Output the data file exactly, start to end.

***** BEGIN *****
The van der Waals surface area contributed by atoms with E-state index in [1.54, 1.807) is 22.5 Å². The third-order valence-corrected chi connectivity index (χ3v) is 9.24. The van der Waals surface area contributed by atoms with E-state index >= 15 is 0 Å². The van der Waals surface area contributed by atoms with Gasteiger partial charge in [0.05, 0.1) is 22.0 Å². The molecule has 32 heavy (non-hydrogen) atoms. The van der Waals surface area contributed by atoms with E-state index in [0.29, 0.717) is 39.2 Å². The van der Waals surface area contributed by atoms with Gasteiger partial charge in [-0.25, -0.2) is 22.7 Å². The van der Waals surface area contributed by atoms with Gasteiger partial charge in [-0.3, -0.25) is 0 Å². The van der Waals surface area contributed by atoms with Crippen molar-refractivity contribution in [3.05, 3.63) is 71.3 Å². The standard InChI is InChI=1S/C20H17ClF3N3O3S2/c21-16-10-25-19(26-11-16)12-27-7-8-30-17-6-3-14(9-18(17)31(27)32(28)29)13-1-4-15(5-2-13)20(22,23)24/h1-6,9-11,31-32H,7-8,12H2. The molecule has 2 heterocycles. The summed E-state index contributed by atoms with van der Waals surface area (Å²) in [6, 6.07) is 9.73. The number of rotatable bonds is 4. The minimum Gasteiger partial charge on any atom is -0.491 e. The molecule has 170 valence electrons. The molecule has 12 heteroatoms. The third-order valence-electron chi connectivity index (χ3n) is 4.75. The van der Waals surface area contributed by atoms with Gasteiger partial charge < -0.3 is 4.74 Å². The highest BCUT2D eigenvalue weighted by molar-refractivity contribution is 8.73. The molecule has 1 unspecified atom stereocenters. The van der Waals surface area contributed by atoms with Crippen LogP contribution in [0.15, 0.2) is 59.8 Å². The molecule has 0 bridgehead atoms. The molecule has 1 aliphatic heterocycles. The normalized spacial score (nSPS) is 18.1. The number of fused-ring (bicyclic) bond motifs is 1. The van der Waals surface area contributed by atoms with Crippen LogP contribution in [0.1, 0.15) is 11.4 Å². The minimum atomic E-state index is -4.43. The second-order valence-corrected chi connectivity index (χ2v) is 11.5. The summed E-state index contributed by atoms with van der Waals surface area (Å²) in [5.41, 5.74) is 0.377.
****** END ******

The van der Waals surface area contributed by atoms with E-state index in [1.54, 1.807) is 22.5 Å². The third-order valence-corrected chi connectivity index (χ3v) is 9.24. The van der Waals surface area contributed by atoms with E-state index >= 15 is 0 Å². The van der Waals surface area contributed by atoms with Gasteiger partial charge in [0.05, 0.1) is 22.0 Å². The molecule has 32 heavy (non-hydrogen) atoms. The van der Waals surface area contributed by atoms with E-state index in [0.29, 0.717) is 39.2 Å². The van der Waals surface area contributed by atoms with Gasteiger partial charge in [-0.25, -0.2) is 22.7 Å². The van der Waals surface area contributed by atoms with Gasteiger partial charge in [-0.3, -0.25) is 0 Å². The van der Waals surface area contributed by atoms with Crippen molar-refractivity contribution in [3.05, 3.63) is 71.3 Å². The standard InChI is InChI=1S/C20H17ClF3N3O3S2/c21-16-10-25-19(26-11-16)12-27-7-8-30-17-6-3-14(9-18(17)31(27)32(28)29)13-1-4-15(5-2-13)20(22,23)24/h1-6,9-11,31-32H,7-8,12H2. The molecule has 2 heterocycles. The summed E-state index contributed by atoms with van der Waals surface area (Å²) in [6, 6.07) is 9.73. The number of rotatable bonds is 4. The minimum Gasteiger partial charge on any atom is -0.491 e. The molecule has 170 valence electrons. The molecule has 12 heteroatoms. The third-order valence-electron chi connectivity index (χ3n) is 4.75. The van der Waals surface area contributed by atoms with Gasteiger partial charge < -0.3 is 4.74 Å². The highest BCUT2D eigenvalue weighted by molar-refractivity contribution is 8.73. The molecule has 1 unspecified atom stereocenters. The van der Waals surface area contributed by atoms with Crippen LogP contribution in [0.15, 0.2) is 59.8 Å². The molecule has 0 bridgehead atoms. The molecule has 1 aliphatic heterocycles. The normalized spacial score (nSPS) is 18.1. The number of fused-ring (bicyclic) bond motifs is 1. The van der Waals surface area contributed by atoms with Crippen LogP contribution in [0.1, 0.15) is 11.4 Å². The minimum atomic E-state index is -4.43. The second-order valence-corrected chi connectivity index (χ2v) is 11.5. The summed E-state index contributed by atoms with van der Waals surface area (Å²) in [5.41, 5.74) is 0.377.